One positive aspect of the more complex perovskite structure of SrVO3 and CaVO3 is that it provides for intriguing device integration possibilities with other functional perovskite materials. PV devices based on thin-films of complex perovskites have demonstrated excellent photon-electron conversion efficiencies in labs, but commercial manufacturing has so far been limited by the lack of an inexpensive TCO that can be integrated into a moisture barrier. The templating effect of underlayers could allow for faster deposition of more ideal SrVO3.

—E.K.

Research Alert: September 3, 2014

Wednesday, September 3rd, 2014

A new, tunable device for spintronics

Spin-charge converters are important devices in spintronics, an electronic which is not only based on the charge of electrons but also on their spin and the spin-related magnetism. Spin-charge converters enable the transformation of electric into magnetic signals and vice versa. Recently, the research group of Professor Jairo Sinova from the Institute of Physics at Johannes Gutenberg University Mainz in collaboration with researchers from the UK, Prague, and Japan, has for the first time realized a new, efficient spin-charge converter based on the common semiconductor material GaAs.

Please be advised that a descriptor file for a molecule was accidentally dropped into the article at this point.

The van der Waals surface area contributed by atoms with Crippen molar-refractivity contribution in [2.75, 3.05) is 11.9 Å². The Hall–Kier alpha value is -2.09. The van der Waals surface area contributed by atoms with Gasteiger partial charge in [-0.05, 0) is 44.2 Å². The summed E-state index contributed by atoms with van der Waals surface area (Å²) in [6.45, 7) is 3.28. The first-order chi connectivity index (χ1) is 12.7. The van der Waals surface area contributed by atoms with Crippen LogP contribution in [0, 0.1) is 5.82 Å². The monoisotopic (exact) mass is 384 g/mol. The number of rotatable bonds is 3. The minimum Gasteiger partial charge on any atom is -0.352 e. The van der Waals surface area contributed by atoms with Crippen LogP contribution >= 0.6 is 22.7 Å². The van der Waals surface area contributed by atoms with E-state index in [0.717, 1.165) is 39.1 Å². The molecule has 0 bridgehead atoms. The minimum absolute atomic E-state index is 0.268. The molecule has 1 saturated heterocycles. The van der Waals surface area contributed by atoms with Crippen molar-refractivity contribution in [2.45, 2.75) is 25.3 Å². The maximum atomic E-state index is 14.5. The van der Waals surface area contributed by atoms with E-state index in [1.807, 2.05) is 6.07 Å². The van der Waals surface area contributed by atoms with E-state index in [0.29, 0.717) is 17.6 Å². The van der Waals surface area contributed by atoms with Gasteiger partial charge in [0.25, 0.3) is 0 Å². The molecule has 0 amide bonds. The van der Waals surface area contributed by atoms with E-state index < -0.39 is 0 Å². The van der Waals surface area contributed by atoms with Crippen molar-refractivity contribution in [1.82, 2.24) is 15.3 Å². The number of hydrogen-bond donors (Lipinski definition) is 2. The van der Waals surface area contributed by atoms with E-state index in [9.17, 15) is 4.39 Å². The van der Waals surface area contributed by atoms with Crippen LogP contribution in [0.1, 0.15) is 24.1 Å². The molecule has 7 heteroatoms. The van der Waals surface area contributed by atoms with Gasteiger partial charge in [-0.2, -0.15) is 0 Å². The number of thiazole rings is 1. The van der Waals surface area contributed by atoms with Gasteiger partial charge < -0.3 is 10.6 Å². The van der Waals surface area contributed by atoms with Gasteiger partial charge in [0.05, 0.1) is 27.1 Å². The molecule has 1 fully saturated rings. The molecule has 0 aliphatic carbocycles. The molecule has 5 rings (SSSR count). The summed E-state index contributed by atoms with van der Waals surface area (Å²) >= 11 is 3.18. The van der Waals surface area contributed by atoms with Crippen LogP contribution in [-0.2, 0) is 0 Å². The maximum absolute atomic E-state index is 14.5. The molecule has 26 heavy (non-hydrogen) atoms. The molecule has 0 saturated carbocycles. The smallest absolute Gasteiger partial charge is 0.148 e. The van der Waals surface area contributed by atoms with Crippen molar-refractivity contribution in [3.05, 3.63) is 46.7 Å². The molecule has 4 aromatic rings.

Comparable efficiencies had so far only been observed in platinum, a heavy metal. In addition, the physicists demonstrated that the creation or detection efficiency of spin currents is electrically tunable in a certain regime. This is important when it comes to real devices. The underlying mechanism, that was revealed by theoretical works of the Sinova group, opens up a new approach in searching and engineering spintronic materials. These results have recently been published in the journal Nature Materials.